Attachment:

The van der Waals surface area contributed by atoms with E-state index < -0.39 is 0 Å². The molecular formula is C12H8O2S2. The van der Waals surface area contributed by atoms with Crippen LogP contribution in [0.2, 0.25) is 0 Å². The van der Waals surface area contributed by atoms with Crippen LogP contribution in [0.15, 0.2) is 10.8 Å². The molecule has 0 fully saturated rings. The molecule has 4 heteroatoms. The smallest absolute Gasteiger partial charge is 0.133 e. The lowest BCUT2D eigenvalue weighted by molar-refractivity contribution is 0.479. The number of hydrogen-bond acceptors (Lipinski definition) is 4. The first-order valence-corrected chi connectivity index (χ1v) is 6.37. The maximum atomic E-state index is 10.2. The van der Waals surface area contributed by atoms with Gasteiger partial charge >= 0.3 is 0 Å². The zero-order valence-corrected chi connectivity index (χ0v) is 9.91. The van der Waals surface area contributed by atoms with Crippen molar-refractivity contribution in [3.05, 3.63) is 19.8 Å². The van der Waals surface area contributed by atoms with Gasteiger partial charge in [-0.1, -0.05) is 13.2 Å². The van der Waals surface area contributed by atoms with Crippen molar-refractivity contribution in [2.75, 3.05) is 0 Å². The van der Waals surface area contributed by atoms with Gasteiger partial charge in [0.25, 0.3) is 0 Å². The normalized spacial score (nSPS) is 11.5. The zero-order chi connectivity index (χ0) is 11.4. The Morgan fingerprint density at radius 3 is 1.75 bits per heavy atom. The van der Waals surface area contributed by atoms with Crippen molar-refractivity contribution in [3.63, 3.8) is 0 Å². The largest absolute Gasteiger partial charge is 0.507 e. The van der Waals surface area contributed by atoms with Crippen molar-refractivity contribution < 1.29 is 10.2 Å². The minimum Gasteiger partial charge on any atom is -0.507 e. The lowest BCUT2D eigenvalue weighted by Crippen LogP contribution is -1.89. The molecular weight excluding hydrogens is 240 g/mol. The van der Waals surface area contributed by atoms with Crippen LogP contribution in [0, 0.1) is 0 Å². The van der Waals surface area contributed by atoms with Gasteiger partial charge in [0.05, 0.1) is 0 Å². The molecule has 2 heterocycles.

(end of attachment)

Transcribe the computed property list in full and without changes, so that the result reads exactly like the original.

The van der Waals surface area contributed by atoms with E-state index < -0.39 is 0 Å². The molecular formula is C12H8O2S2. The van der Waals surface area contributed by atoms with Crippen LogP contribution in [0.2, 0.25) is 0 Å². The van der Waals surface area contributed by atoms with Crippen LogP contribution in [0.15, 0.2) is 10.8 Å². The molecule has 0 fully saturated rings. The molecule has 4 heteroatoms. The smallest absolute Gasteiger partial charge is 0.133 e. The lowest BCUT2D eigenvalue weighted by molar-refractivity contribution is 0.479. The number of hydrogen-bond acceptors (Lipinski definition) is 4. The first-order valence-corrected chi connectivity index (χ1v) is 6.37. The maximum atomic E-state index is 10.2. The van der Waals surface area contributed by atoms with Gasteiger partial charge >= 0.3 is 0 Å². The zero-order valence-corrected chi connectivity index (χ0v) is 9.91. The van der Waals surface area contributed by atoms with Crippen molar-refractivity contribution in [3.05, 3.63) is 19.8 Å². The van der Waals surface area contributed by atoms with Gasteiger partial charge in [-0.1, -0.05) is 13.2 Å². The van der Waals surface area contributed by atoms with Crippen molar-refractivity contribution in [2.75, 3.05) is 0 Å². The van der Waals surface area contributed by atoms with Gasteiger partial charge in [0.25, 0.3) is 0 Å². The normalized spacial score (nSPS) is 11.5. The zero-order chi connectivity index (χ0) is 11.4. The Morgan fingerprint density at radius 3 is 1.75 bits per heavy atom. The van der Waals surface area contributed by atoms with Crippen molar-refractivity contribution in [3.63, 3.8) is 0 Å². The largest absolute Gasteiger partial charge is 0.507 e. The van der Waals surface area contributed by atoms with Crippen molar-refractivity contribution < 1.29 is 10.2 Å². The minimum Gasteiger partial charge on any atom is -0.507 e. The lowest BCUT2D eigenvalue weighted by Crippen LogP contribution is -1.89. The molecular weight excluding hydrogens is 240 g/mol. The van der Waals surface area contributed by atoms with Crippen LogP contribution in [0, 0.1) is 0 Å². The van der Waals surface area contributed by atoms with Gasteiger partial charge in [0.05, 0.1) is 0 Å². The molecule has 2 heterocycles.